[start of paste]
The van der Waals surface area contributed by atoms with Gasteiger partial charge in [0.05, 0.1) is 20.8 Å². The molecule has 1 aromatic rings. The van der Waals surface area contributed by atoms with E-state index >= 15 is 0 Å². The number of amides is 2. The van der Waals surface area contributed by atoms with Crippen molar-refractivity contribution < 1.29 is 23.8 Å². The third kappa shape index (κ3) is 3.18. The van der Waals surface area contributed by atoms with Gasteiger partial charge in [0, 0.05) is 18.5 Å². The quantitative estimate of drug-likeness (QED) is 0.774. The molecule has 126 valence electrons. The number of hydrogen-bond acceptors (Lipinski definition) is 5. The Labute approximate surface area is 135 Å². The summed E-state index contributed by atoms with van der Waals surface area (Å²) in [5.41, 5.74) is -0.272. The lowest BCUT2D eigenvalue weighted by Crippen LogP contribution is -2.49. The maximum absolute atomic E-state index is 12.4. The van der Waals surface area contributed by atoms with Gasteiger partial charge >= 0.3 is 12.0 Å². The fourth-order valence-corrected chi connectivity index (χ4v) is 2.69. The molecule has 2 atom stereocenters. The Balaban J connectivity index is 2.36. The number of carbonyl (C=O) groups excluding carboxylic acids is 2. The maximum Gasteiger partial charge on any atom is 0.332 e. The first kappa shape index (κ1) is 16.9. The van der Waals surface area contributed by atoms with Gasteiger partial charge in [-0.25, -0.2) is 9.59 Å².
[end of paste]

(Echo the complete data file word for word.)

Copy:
The van der Waals surface area contributed by atoms with Gasteiger partial charge in [0.05, 0.1) is 20.8 Å². The molecule has 1 aromatic rings. The van der Waals surface area contributed by atoms with E-state index >= 15 is 0 Å². The number of amides is 2. The van der Waals surface area contributed by atoms with Crippen molar-refractivity contribution < 1.29 is 23.8 Å². The third kappa shape index (κ3) is 3.18. The van der Waals surface area contributed by atoms with Gasteiger partial charge in [0, 0.05) is 18.5 Å². The quantitative estimate of drug-likeness (QED) is 0.774. The molecule has 126 valence electrons. The number of hydrogen-bond acceptors (Lipinski definition) is 5. The Labute approximate surface area is 135 Å². The summed E-state index contributed by atoms with van der Waals surface area (Å²) in [5.41, 5.74) is -0.272. The lowest BCUT2D eigenvalue weighted by Crippen LogP contribution is -2.49. The maximum absolute atomic E-state index is 12.4. The van der Waals surface area contributed by atoms with Gasteiger partial charge >= 0.3 is 12.0 Å². The fourth-order valence-corrected chi connectivity index (χ4v) is 2.69. The molecule has 2 atom stereocenters. The Balaban J connectivity index is 2.36. The number of carbonyl (C=O) groups excluding carboxylic acids is 2. The maximum Gasteiger partial charge on any atom is 0.332 e. The first kappa shape index (κ1) is 16.9. The van der Waals surface area contributed by atoms with Gasteiger partial charge in [-0.25, -0.2) is 9.59 Å².